One of the best fast foods I know is the applewood smoked chicken breast from the Farm at Mt. Walden in Front Royal, Virginia.  This is a good example of slow food—a small company that makes a few products well with hands-on attention to quality and results.  The chicken breasts are large and juicy and better than any rotisserie chicken I’ve bought in supermarkets.  I like to make easy sandwiches with thin slices of the breast, spreading different condiments such as herbed mayonnaise or cranberry chutney for variety.  Or you can chop the meat and add it to sautéed mushrooms and artichoke hearts for a fast pasta sauce. 

 The recipe that gets most raves, though, is another 10-minute special.  It’s something I made up when some friends were joining me for a picnic on the grounds of Montpelier, and I needed to make something quick and refreshing.  I combined the chopped chicken breast with roasted tomatoes, fresh basil and lemon zest and juice, because it was what I had on hand and it sounded good to me.  It was a hit.  A similar recipe is ready in no time with Mt. Walden smoked rainbow trout:  flake the fish, then add minced celery and parsley and seeded chopped fresh tomatoes; dress with vinaigrette, and serve over a bed of greens.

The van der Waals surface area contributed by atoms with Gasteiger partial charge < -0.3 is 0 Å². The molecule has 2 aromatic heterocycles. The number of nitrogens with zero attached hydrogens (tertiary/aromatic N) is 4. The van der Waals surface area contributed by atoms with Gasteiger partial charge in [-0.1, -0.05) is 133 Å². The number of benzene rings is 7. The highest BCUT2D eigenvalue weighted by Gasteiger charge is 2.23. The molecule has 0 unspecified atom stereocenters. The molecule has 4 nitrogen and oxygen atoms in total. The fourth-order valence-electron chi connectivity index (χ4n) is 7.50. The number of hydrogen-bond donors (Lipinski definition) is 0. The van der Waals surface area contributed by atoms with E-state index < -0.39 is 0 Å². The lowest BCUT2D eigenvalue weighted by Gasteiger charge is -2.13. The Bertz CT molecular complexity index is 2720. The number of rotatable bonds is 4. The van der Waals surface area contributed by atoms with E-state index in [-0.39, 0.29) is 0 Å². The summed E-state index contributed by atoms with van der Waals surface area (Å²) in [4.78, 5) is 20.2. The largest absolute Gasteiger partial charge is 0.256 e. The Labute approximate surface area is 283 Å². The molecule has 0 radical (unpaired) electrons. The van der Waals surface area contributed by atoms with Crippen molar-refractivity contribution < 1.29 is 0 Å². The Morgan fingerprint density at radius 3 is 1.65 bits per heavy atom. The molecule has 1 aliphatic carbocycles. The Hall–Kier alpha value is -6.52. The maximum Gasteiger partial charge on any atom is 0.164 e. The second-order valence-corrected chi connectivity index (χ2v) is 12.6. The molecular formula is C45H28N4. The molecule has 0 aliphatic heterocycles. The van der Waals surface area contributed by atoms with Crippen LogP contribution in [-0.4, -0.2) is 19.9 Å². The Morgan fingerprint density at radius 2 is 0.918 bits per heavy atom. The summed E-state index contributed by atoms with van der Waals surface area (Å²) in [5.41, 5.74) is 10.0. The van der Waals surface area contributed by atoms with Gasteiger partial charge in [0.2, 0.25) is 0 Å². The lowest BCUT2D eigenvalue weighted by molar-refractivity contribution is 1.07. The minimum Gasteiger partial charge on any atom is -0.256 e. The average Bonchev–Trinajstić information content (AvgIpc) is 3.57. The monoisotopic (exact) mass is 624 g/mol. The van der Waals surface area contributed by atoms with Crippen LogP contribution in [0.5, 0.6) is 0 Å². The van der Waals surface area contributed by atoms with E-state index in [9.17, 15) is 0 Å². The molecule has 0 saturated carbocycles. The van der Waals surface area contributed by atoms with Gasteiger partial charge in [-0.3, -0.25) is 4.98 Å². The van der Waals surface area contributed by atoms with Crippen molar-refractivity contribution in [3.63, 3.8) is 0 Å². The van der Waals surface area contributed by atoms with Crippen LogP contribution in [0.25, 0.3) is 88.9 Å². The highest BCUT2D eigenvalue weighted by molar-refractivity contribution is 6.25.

Many celebrity chefs are producing their own line of products, though not all are what I would call artisanal.  For that, I turn to Chef Mike Lampros, owner of Gunther’s Gourmet Groceries based in Richmond.  His products use fresh ingredients that he has personally tasted and tweaked to get the balance of heat and piquancy, creaminess or chunkiness he’s looking for.  As a result, his salsas and dressings/marinades make cooking easy while keeping the homemade taste in each dish.  He offers many quick meals on his Web site:  My favorite is his Black & White Bean Quesadillas. They’re ready in no time and taste way better than the fast-food varieties.